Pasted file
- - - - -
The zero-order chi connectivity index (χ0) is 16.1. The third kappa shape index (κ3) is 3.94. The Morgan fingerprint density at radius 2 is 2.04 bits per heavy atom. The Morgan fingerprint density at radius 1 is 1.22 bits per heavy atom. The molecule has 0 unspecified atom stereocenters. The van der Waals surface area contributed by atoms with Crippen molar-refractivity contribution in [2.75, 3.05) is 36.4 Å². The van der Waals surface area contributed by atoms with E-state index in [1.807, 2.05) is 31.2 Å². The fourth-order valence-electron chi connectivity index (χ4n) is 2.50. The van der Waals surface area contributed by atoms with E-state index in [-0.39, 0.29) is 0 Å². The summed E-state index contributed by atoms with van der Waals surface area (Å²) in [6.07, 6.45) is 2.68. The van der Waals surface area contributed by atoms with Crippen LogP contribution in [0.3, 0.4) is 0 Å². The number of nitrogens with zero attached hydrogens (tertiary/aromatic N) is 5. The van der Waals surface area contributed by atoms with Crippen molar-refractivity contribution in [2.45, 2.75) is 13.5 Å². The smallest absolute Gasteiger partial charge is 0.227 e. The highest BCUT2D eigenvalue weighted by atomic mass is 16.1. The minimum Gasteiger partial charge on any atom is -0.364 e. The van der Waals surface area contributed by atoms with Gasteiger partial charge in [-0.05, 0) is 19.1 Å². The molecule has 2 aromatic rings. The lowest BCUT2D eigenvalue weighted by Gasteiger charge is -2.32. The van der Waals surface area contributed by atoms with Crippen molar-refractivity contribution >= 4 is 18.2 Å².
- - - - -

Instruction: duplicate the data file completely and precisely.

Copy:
The zero-order chi connectivity index (χ0) is 16.1. The third kappa shape index (κ3) is 3.94. The Morgan fingerprint density at radius 2 is 2.04 bits per heavy atom. The Morgan fingerprint density at radius 1 is 1.22 bits per heavy atom. The molecule has 0 unspecified atom stereocenters. The van der Waals surface area contributed by atoms with Crippen molar-refractivity contribution in [2.75, 3.05) is 36.4 Å². The van der Waals surface area contributed by atoms with E-state index in [1.807, 2.05) is 31.2 Å². The fourth-order valence-electron chi connectivity index (χ4n) is 2.50. The van der Waals surface area contributed by atoms with E-state index in [-0.39, 0.29) is 0 Å². The summed E-state index contributed by atoms with van der Waals surface area (Å²) in [6.07, 6.45) is 2.68. The van der Waals surface area contributed by atoms with Crippen LogP contribution in [0.3, 0.4) is 0 Å². The number of nitrogens with zero attached hydrogens (tertiary/aromatic N) is 5. The van der Waals surface area contributed by atoms with Crippen molar-refractivity contribution in [2.45, 2.75) is 13.5 Å². The smallest absolute Gasteiger partial charge is 0.227 e. The highest BCUT2D eigenvalue weighted by atomic mass is 16.1. The minimum Gasteiger partial charge on any atom is -0.364 e. The van der Waals surface area contributed by atoms with Gasteiger partial charge in [-0.05, 0) is 19.1 Å². The molecule has 2 aromatic rings. The lowest BCUT2D eigenvalue weighted by Gasteiger charge is -2.32. The van der Waals surface area contributed by atoms with Crippen molar-refractivity contribution >= 4 is 18.2 Å².